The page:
You may now be familiar with the very sad case of Marlise Munoz, who lies “brain dead” in a Texas hospital. Or, like many people, you may have chosen to tune out every time the topic gets mentioned because the situation is so awful, and the construct of “brain death” gives you the heebie-jeebies.
At the time she was declared “brain dead,” Munoz was pregnant–14 weeks so. As I write this, her pregnancy is said to be at about 22 weeks. You should know that any baby delivered before 36 weeks is considered “premature.” The earlier in gestation that a baby is delivered, the higher the likelihood is that the child will not survive, or have severe mental and physical impairments. (With current science and medical technology, about 24 weeks of gestation is the earliest boundary of survivability.)
Though the hospital acknowledges that Munoz is indeed clinically ’brain dead,’ and therefore legally dead, administrators there argue that under Texas law they must keep Munoz hooked to a mechanical ventilator and provide her caloric nutrition so as to help the fetus become “viable.”
Welcome to the Twilight Zone, where the law is not clear, and the number of historical cases of brain dead pregnant females is small enough so that either side in this debate can use the evidence to further its case.
Munoz’ husband Erick argues that the hospital administration is a) misinterpreting the Texas statute, since his wife is dead and therefore not obligated to keep her body functioning as a ‘baby production laboratory’ [my phraseology] and b) overstepping its authority in not recognizing either his wife’s prior expressed wish not to be kept alive by mechanical means or his duty as her surrogate to honor her preferences.
On Friday a north Texas judge ruled that the hospital must withdraw the machines by Monday. As of now, no one knows what will happen. Possibilities include a) obeying the order, and stopping the ventilator [update: the hospital will obey] or b) appealing the decision to a higher court.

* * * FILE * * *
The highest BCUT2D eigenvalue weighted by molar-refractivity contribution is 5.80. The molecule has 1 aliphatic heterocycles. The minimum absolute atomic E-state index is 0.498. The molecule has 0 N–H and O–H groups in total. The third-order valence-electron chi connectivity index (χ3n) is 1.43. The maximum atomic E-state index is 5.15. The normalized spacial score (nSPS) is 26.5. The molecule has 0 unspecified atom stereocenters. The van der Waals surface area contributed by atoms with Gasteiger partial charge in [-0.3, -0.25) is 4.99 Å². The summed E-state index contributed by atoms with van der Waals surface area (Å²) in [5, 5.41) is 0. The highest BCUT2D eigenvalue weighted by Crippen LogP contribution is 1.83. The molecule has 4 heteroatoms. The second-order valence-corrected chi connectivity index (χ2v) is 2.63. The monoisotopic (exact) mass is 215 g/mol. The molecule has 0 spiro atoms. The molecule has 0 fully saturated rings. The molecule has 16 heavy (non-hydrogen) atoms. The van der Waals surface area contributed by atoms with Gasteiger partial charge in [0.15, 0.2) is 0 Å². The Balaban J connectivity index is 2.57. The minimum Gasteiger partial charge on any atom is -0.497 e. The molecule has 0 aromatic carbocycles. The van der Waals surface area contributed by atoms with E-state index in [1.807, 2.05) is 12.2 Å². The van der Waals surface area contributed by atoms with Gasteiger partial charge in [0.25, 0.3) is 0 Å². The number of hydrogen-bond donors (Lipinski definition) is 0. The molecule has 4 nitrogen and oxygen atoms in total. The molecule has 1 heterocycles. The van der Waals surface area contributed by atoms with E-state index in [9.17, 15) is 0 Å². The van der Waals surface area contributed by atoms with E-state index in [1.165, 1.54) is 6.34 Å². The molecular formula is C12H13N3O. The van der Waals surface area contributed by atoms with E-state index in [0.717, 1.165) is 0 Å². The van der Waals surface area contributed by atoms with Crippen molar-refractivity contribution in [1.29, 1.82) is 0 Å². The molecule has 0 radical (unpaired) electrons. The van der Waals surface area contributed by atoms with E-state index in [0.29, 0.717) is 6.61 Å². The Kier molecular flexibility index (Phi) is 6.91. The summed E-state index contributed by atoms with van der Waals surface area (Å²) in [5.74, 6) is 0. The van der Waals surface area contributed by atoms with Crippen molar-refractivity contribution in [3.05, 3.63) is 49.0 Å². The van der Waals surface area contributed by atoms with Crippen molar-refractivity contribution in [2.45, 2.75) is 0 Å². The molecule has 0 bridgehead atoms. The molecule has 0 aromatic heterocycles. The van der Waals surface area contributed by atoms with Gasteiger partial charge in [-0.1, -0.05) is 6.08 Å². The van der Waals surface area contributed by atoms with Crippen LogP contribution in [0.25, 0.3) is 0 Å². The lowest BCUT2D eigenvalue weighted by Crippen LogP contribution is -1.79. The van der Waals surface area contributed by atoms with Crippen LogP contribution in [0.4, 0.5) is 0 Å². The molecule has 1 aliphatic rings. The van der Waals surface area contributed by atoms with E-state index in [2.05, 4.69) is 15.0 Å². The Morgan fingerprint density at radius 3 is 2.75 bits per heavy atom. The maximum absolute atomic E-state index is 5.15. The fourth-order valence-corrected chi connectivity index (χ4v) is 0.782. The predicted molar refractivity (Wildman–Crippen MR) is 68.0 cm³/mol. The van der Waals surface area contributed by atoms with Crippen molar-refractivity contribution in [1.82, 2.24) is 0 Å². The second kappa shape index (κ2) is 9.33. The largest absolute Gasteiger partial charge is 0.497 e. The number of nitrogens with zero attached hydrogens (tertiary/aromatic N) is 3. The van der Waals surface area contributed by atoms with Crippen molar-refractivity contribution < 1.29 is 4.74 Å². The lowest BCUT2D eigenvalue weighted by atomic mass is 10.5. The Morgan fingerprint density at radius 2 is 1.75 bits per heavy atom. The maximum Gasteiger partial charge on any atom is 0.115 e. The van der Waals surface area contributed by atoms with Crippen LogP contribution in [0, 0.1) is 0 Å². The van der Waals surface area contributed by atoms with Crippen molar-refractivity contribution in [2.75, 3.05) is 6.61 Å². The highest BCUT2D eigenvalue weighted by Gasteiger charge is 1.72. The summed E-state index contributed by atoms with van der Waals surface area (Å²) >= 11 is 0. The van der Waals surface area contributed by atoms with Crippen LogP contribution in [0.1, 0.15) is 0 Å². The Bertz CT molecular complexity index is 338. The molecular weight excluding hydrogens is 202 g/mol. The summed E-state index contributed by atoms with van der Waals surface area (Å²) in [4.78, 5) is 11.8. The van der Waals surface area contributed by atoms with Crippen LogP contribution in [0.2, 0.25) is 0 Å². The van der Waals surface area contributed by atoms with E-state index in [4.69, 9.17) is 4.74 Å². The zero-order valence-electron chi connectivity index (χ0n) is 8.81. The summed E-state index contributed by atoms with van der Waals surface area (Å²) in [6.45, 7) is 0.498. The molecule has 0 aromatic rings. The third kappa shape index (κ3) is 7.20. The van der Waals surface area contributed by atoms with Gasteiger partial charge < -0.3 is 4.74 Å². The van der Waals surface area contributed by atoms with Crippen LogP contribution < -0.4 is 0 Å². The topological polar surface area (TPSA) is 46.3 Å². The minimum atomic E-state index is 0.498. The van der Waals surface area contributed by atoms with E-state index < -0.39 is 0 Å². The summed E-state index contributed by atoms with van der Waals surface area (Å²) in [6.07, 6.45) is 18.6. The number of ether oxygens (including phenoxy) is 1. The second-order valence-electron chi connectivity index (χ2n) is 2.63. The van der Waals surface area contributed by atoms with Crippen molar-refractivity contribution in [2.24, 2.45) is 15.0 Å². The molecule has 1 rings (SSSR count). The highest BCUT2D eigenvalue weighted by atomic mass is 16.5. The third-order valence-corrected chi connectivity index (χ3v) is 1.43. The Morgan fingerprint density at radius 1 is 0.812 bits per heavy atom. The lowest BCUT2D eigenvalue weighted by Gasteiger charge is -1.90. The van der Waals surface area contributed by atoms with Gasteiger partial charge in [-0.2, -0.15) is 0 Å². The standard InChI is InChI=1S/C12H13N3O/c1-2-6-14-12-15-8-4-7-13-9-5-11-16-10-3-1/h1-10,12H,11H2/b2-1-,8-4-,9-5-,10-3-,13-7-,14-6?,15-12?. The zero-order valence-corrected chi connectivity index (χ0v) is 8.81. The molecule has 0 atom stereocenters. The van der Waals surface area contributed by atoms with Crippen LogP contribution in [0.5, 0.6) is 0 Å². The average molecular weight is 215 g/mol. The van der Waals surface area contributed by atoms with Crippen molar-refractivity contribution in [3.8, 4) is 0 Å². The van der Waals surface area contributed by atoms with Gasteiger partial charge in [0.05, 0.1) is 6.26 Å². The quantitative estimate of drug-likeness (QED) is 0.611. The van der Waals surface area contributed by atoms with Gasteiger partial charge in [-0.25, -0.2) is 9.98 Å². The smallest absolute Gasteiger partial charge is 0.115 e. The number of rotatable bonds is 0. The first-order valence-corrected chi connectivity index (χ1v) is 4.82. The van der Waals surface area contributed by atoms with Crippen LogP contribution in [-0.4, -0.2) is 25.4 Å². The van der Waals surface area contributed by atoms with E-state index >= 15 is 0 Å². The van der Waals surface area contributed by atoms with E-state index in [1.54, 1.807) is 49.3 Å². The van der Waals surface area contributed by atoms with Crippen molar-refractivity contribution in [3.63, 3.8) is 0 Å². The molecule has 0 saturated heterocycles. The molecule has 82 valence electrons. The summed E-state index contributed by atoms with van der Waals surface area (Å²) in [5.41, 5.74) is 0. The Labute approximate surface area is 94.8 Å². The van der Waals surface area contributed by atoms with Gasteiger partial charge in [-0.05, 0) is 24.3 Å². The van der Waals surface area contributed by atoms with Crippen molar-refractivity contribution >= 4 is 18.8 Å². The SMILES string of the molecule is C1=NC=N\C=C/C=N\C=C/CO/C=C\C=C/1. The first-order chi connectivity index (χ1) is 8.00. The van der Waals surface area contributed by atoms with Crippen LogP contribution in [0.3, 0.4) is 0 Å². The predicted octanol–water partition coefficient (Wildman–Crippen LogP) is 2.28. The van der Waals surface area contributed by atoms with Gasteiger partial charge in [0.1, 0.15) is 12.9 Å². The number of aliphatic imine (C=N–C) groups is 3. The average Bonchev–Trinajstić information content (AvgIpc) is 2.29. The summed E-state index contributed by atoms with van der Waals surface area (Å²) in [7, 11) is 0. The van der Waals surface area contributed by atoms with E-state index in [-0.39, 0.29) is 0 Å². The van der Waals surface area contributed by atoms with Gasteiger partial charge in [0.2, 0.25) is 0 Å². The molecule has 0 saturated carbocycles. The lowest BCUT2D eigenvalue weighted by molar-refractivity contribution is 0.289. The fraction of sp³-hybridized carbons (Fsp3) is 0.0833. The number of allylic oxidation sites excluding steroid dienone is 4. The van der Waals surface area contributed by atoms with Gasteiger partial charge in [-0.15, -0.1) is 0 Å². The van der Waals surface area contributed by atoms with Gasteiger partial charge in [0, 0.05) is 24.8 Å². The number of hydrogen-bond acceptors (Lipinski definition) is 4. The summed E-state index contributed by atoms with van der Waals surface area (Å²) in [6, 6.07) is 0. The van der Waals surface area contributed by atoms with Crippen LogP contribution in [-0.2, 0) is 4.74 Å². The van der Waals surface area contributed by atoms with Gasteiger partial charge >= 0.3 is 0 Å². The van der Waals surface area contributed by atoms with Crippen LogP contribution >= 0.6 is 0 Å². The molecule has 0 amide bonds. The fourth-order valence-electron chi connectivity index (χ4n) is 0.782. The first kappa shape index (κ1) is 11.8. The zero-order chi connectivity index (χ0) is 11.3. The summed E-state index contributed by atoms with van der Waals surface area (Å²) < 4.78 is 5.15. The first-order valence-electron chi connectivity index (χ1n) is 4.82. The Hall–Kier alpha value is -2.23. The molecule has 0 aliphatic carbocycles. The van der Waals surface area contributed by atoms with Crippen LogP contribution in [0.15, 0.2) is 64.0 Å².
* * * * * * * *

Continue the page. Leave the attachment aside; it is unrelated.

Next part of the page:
Erick and Marlise Munoz are (were) trained paramedics, so I assume they are quite knowledgeable about medical issues, and certainly well-qualified to make medical treatment decisions using the best available scientific evidence.
The clash here is about patient autonomy, an individual’s right to decide his/her own treatment (which I will tell you is unusually clear in this case. The vast majority of the time it’s a “best guess”) versus the State’s interest in protecting the vulnerable (fetus in this case). Of course, since this case involves the unborn, people with strong views about abortion have weighed in.
The concept of ‘brain death’ is also confusing. Legally accepted in all 50 states, “brain death” is the irreversible loss of brain function, such that even the brainstem, which controls autonomic functions like breathing have ceased. Therefore the only way to keep such an unfortunate person “alive” is by mechanical means. What the public is uncomfortable with is the idea that a person with a beating heart (the heart muscle can continue pumping autonomously even in the absence of brain function) is “dead.” But by legal and ethical standards, brain death = death. Period.
What adds to our discomfort about the concept is our very humanity; we all still hold out for miracles. Not to rain on anyone’s sunshine, but in brain death there simply are no miracles.
The difference between brain death and a coma (say, like the one former Israeli Prime Minister Ariel Sharon just exited) is that in a coma, the brainstem and other brain parts continue to function, allowing the body to “be alive” in some sense, such that the body can survive in the absence of mechanical means (nutrition must still be provided artificially, however).
My opinion, for what it’s worth (disclaimer: I am only responding to information gleaned from the news, and I am not involved in the case in any way), is that the hospital should respect the wishes of Marlise and Erick Munoz and turn off the ventilator: Allow her to die properly, with the dignity she wanted. Of course, the unborn fetus will then certainly die, too.
Medical ethics is not for the faint of heart.
This post by John H. Schumann, MD, FACP, originally appeared at GlassHospital. Dr. Schumann is a general internist. His blog, GlassHospital, seeks to bring transparency to medical practice and to improve the patient experience.